Third week of protests begins in Cairo




-- Egypt's revolt entered its third week Tuesday as anti-government protesters formed a human chain in Cairo's Tahrir Square, vowing not to budge until President Hosni Mubarak and those around him are forced from office.

"Tahrir Square wants Mubarak to go as soon as possible, but it also wants the dismantling of his regime," actor Khalid Abdalla, the star of the 2007 film "The Kite Runner," said Monday. "It wants the dismantling of the police state. It wants the dismantling of the emergency law. It wants the dissolution of the parliament, which was corruptly elected."

Mubarak has ruled Egypt since 1981, aided by an emergency decree that gives him sweeping powers. Since the protests began January 25, he has appointed a vice president for the first time, reshuffled his cabinet and announced that he won't seek a new term in September. His new deputy, longtime intelligence chief Omar Suleiman, has been holding talks with opposition parties in hopes of creating a smooth transition, and key members of the ruling National Democratic Party --including Mubarak's son Gamal -- resigned from leadership positions Saturday.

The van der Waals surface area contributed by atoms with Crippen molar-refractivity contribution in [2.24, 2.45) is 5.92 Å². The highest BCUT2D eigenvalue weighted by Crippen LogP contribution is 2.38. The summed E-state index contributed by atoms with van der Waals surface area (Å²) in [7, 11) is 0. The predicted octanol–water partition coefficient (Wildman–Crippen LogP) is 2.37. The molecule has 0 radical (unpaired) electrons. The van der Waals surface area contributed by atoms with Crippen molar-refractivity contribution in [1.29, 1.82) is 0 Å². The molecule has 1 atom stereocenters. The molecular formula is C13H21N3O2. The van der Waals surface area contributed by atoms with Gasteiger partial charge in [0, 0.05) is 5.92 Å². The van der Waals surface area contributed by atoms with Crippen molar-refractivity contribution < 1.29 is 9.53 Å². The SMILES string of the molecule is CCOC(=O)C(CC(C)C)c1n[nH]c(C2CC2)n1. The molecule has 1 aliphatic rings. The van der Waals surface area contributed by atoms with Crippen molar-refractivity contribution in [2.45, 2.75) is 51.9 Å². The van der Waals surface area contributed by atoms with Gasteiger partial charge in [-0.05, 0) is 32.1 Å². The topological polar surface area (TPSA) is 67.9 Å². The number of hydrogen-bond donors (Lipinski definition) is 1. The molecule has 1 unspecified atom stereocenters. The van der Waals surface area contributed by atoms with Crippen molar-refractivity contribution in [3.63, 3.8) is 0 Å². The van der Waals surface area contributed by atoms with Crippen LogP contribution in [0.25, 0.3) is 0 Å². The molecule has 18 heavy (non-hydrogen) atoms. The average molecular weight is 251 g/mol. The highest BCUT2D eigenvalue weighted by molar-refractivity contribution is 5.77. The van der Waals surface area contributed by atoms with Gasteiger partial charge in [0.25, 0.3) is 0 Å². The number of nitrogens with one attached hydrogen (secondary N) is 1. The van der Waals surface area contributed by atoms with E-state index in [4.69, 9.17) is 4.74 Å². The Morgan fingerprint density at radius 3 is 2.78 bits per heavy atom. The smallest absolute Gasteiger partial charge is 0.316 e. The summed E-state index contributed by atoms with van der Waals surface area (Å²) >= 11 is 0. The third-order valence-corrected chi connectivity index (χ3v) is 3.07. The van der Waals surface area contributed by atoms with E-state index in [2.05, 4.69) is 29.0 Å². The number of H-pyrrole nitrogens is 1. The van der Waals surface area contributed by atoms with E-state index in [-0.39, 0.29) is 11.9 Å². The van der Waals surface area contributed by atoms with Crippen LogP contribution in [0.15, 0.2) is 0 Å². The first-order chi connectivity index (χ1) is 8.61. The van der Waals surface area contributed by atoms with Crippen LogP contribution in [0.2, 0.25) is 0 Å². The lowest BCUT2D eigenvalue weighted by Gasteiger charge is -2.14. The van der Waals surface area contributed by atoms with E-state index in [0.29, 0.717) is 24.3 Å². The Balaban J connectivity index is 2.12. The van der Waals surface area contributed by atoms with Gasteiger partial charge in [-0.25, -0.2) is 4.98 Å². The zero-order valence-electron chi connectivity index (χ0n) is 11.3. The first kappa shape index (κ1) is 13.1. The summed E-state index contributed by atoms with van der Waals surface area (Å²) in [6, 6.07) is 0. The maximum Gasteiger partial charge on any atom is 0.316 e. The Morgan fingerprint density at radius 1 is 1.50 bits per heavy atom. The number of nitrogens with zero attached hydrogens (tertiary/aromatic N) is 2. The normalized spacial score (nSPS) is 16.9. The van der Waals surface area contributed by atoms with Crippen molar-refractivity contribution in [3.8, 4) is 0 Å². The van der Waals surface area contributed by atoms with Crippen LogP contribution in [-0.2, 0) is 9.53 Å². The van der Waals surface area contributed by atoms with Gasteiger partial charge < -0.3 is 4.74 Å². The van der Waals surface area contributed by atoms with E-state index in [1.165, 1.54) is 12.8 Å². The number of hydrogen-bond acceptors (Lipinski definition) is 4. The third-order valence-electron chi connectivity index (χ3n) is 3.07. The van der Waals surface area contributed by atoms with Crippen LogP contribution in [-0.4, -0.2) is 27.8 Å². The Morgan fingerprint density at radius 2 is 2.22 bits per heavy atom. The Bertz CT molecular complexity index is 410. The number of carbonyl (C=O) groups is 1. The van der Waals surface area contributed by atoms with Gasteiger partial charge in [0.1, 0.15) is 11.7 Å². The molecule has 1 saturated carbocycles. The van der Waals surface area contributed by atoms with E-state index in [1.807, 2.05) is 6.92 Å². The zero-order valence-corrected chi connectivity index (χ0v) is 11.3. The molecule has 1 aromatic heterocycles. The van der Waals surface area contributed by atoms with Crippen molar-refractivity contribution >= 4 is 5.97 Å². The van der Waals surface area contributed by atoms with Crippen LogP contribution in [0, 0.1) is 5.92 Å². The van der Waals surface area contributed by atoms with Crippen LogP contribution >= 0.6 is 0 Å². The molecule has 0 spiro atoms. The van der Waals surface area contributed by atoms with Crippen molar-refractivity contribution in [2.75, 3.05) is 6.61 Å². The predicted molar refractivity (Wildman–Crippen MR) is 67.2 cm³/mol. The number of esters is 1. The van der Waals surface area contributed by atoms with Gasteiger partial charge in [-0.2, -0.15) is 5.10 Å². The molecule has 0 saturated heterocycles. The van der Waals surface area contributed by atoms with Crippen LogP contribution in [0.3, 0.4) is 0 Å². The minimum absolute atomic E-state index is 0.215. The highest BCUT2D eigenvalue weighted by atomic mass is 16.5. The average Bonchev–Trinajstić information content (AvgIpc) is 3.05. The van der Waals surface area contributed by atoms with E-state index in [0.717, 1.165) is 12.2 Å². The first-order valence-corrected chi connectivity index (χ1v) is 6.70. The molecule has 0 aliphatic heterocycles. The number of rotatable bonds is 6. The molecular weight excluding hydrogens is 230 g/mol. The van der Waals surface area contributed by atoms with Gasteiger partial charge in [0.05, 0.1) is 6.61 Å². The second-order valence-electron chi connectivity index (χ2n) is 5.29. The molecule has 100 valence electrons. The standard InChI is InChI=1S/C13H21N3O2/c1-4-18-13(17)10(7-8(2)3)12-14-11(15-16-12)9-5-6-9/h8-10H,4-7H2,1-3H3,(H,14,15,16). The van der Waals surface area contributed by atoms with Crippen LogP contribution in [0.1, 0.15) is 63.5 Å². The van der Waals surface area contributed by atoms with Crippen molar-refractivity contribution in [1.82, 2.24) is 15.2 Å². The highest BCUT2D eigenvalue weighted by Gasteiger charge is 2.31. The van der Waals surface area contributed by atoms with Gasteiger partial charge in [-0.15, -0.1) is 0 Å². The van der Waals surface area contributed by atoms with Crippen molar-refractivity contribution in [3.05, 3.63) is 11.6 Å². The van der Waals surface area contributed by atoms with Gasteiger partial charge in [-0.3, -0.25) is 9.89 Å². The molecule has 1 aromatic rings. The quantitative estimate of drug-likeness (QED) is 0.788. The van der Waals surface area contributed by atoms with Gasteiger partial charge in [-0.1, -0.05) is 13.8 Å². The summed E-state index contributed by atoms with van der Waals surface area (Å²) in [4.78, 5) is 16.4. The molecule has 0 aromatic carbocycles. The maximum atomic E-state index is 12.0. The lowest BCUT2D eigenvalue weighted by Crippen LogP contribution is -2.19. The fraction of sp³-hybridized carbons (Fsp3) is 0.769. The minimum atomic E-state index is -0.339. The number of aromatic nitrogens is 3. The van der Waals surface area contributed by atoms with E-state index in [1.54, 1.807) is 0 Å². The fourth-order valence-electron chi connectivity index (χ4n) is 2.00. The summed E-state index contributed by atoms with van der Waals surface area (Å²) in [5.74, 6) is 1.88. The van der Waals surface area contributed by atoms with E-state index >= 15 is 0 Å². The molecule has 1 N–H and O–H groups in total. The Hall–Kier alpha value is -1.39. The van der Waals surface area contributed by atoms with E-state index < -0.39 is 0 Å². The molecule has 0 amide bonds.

But not all opposition leaders are on board with the talks, and the protesters in Tahrir Square say they won't let up until Mubarak leaves. Analysts like Mahmoun Fandy, an analyst at the International Institute for Strategic Studies in Washington, said Mubarak appears to be falling back on tried-and-true methods of dealing with dissidents.

"It's very typical of the Mubarak regime," Fandy said. "In every issue in the world, it's all about stalling tactics, about waiting it out -- people will forget about the issue, and then we move on."

The government tried to restore a sense of normalcy on Monday, scaling back its curfew order to 8 p.m. to 6 a.m. -- substantially shorter than it was last week, when the curfew began in mid-afternoon. More shops and banks reopened, and newly appointed Finance Minister Samir Radwan said the government would issue up to 15 billion Egyptian pounds (about $2.5 billion) in treasury bills when Cairo's stock market reopens Sunday.

The response to the auction could indicate how international investors gauge the situation in Egypt and whether investor confidence is actually returning to a country where endemic poverty is one of the key drivers of the protests that began January 25.